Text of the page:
Not to be confused with the famous bay of the same name, the town of Kealakekua is a few miles north and mauka (uphill) of the bay. It’s a small town along the highway, with many coffee farms and artisan shops in the area. If you like waking up in the morning to a delicious cup of Kona coffee, and looking out at the beautiful ocean view and surrounding lush vegetation, you’ll love your stay at one of our great homes for rent in Kealakekua Hawaii!
There are many coffee farms to visit in this area, but one that stands out is the Kona Historical Society’s Living History Farm. A visit here is like stepping into Kona’s past, as costumed “interpreters” take you through some of the daily tasks that people would have performed while farming coffee in days of old. Likewise, the H.N. Greenwell Store Museum is a well-preserved store from the late 1800s that history enthusiasts will enjoy. Another “must” stop if you’re around on a Friday or Sunday is the Pure Kona Market, a farmers’ and artisans’ market that takes place at the Amy Greenwell Ethnobotanical Garden in Captain Cook. Though the garden itself is no longer operational, this market is lively and well-attended; it’s a great place to support local artists and try some new island fruits!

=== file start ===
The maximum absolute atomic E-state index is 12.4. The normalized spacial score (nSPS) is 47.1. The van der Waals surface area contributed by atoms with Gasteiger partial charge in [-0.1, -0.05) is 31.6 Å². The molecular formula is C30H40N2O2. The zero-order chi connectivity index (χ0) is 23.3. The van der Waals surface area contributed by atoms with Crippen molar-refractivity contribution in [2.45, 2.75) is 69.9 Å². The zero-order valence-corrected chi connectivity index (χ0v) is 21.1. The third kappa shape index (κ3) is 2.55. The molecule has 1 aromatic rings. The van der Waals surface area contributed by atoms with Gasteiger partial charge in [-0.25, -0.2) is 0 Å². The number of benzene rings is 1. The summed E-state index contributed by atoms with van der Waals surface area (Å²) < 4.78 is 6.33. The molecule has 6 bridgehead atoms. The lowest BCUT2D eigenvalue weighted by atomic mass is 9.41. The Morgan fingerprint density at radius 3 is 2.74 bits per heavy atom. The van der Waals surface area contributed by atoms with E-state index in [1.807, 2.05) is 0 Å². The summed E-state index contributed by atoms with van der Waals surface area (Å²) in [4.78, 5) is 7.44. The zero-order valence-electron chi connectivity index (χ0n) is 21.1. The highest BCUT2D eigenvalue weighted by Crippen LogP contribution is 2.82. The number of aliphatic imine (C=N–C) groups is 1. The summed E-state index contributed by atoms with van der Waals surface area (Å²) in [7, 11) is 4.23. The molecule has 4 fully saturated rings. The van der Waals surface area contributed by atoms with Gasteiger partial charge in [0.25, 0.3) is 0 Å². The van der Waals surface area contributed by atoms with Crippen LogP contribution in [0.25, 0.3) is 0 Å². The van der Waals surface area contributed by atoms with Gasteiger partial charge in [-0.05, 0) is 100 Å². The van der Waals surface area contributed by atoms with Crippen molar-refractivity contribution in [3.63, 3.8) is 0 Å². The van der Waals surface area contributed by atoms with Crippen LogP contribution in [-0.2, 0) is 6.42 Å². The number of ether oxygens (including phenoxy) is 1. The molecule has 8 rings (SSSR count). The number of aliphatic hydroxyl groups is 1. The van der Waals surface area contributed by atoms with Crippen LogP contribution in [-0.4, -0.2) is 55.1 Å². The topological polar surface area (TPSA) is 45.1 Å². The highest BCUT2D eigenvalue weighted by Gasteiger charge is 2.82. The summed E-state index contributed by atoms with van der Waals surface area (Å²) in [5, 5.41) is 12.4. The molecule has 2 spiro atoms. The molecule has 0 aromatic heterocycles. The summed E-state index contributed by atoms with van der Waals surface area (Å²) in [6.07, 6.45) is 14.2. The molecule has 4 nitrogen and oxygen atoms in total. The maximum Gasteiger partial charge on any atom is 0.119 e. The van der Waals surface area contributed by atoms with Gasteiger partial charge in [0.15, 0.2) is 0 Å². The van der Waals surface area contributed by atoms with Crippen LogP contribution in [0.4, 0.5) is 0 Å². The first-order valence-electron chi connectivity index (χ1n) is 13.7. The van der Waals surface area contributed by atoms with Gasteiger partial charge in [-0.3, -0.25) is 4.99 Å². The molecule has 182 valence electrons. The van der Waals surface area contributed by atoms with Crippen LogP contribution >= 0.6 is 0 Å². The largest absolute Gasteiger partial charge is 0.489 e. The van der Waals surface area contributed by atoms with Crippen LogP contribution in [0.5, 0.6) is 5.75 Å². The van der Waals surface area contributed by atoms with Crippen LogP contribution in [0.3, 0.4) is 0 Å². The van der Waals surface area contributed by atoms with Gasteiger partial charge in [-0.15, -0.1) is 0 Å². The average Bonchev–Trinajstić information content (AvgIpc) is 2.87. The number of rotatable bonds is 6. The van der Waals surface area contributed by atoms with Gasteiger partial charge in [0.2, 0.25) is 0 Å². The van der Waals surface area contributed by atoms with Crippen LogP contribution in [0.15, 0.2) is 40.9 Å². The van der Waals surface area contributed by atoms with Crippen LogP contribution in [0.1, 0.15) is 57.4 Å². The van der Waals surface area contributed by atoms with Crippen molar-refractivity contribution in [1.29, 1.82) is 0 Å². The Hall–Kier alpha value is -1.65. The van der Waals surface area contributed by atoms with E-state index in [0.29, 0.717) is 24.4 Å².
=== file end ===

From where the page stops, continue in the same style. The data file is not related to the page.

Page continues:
Most visitors to Kealakekua will definitely want to spend at least one day at Kealakekua Bay. This bay is popular for kayaking and snorkeling, though kayaking is only allowed with permitted tour guides at this time. Snorkeling is best in the area near the Cook Monument, which is not accessible by car, but only via the water or the steep and hot Kaʻawaloa Trail. Your best bet for great snorkeling is probably on a tour boat, most of which leave from Keauhou Pier. Please remember to use reef-safe sunscreen, and do not touch the coral. Some tours advertise that you can swim with dolphins in Kealakekua Bay; this is neither likely nor advisable, as the dolphins are resting when they enter the bay, and should not be disturbed.